Water and Life on Mars?

Mars has certainly managed to make the news over the last week or so. ESA's Mars Express has released news of a possible frozen water sea on the surface of Mars at latitude 5° North and longitude 150° East. This uses data from the High Resolution Stereo Camera (HRSC) to compare the 'blocky' structures with rafts of fragmented sea ice in the Antarctic. Using cratering statistics, the claim is that this area flooded only 5 million years ago. To stop the water/ice sublimating into the atmosphere, it is suggested that volcanic activity could have covered the ice in a layer of volcanic ash. Water has been found on Mars before but that was at the polar regions not so near to the equator.

This frozen sea has also thrown up a debate about the evidence for life on Mars (again). Vittorio Formisano, chief scientist for Mars Express's Planetary Fourier Spectrometer (PFS) announced that there are high methane levels above the frozen sea. Although methane can be produced by natural processes, it is easy to explain it by the presence of microbial life. Kenneth Nealson of the University of Southern California says that the detected level could also be produced by geological activity especially with all those volcanos in the region.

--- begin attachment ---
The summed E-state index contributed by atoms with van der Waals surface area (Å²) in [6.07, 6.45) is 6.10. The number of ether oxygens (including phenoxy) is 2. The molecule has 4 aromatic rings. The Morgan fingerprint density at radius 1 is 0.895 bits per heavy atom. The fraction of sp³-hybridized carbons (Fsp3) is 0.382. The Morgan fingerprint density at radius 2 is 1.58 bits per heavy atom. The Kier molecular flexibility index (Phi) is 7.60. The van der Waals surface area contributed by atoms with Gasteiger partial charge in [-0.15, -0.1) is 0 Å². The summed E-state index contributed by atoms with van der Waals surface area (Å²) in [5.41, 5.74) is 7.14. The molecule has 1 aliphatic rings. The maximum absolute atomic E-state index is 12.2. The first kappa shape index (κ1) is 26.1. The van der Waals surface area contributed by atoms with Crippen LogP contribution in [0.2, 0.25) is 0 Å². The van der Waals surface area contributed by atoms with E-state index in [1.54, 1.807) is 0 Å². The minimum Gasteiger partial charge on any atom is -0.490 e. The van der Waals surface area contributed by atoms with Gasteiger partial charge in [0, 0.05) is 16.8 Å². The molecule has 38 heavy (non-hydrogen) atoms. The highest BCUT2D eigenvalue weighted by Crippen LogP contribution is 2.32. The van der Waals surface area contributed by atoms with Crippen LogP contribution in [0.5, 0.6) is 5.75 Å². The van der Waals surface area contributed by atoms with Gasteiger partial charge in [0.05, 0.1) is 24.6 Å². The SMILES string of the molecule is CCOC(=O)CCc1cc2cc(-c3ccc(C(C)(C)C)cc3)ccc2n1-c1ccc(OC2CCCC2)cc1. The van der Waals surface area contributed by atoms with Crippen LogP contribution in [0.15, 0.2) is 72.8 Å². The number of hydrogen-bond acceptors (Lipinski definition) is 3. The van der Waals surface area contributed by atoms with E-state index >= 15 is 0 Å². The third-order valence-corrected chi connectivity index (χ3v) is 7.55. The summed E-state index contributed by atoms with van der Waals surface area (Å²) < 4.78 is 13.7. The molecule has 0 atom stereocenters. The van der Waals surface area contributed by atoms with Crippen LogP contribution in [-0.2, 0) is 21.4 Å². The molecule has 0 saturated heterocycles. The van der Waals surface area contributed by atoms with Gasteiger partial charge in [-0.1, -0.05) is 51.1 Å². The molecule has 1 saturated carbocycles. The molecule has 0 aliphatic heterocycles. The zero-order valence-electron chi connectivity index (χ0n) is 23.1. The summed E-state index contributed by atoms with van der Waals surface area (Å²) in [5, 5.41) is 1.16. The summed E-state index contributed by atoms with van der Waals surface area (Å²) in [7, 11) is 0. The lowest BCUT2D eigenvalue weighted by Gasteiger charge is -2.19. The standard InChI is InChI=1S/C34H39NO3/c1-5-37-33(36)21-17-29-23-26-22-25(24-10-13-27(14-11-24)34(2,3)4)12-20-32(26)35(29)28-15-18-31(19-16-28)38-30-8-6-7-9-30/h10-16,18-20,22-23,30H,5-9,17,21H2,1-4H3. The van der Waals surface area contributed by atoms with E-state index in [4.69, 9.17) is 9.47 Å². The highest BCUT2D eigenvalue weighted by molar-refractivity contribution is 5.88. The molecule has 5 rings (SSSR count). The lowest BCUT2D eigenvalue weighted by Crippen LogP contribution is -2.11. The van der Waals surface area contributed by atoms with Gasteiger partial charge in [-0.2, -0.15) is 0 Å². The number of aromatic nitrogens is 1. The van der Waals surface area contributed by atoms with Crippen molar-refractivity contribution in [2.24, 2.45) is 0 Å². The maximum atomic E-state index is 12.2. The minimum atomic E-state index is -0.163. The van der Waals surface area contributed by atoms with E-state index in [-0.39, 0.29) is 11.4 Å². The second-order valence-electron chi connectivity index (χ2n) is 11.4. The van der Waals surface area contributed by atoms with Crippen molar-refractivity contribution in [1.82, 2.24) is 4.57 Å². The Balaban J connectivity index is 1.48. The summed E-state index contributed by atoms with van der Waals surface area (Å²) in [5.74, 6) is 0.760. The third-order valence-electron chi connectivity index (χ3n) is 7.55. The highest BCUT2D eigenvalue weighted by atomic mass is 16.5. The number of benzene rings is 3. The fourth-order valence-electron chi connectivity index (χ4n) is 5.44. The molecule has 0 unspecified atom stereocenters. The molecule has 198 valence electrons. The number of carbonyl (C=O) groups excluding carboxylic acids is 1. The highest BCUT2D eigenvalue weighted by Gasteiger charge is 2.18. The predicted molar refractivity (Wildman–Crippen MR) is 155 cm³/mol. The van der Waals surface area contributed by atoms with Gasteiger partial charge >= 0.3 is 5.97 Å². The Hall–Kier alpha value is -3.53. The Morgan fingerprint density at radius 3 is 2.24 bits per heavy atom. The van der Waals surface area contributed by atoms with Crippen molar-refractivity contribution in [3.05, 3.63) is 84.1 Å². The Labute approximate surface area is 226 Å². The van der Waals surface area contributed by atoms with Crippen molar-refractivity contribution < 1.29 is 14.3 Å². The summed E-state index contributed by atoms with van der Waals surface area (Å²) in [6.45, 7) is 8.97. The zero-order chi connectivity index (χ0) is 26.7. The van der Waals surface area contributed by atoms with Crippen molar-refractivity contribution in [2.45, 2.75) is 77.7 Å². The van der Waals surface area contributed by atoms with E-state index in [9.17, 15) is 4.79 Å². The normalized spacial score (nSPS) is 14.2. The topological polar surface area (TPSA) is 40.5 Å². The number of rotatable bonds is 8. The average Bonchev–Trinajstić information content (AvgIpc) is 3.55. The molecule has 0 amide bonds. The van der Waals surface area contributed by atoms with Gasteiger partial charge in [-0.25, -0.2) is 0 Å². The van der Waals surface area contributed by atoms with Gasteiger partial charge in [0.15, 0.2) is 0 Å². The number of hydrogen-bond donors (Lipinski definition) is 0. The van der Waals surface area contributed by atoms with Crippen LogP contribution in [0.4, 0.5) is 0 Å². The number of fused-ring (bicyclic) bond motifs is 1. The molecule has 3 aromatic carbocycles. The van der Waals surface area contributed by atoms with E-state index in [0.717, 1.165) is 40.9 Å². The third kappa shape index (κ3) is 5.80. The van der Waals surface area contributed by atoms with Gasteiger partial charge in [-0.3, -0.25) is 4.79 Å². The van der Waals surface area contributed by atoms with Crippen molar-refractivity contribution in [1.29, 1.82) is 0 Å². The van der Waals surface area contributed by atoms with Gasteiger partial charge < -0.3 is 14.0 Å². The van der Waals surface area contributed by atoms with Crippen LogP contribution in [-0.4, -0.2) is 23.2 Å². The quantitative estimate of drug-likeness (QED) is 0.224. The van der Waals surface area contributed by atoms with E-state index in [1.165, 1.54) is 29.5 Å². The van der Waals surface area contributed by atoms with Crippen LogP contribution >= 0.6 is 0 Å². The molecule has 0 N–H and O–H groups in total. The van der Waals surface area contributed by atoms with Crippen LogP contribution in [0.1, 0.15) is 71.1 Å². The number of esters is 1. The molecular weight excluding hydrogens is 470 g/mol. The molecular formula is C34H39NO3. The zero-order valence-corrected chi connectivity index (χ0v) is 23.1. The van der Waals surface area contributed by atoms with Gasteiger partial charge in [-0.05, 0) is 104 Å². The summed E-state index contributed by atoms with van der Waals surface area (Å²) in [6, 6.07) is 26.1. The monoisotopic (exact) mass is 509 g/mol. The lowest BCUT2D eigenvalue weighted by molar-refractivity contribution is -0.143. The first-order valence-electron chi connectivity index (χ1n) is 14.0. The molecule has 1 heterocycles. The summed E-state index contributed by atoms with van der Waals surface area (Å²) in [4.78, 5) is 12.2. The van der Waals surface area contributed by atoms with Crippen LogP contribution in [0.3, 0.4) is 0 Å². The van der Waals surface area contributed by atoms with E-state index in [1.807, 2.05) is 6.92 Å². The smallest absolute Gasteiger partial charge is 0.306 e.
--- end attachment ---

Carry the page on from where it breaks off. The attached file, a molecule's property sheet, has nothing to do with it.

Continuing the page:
In a second claim for life on Mars, space.com claimed that two NASA scientists had found life on Mars. The story seems to have been made-up and Carol Stoker, one of the scientists attributed with the claim, is not happy about the fabricated article.

Posted in astro blog by Stuart on Thursday 24th Feb 2005 (13:24 UTC) | Permalink
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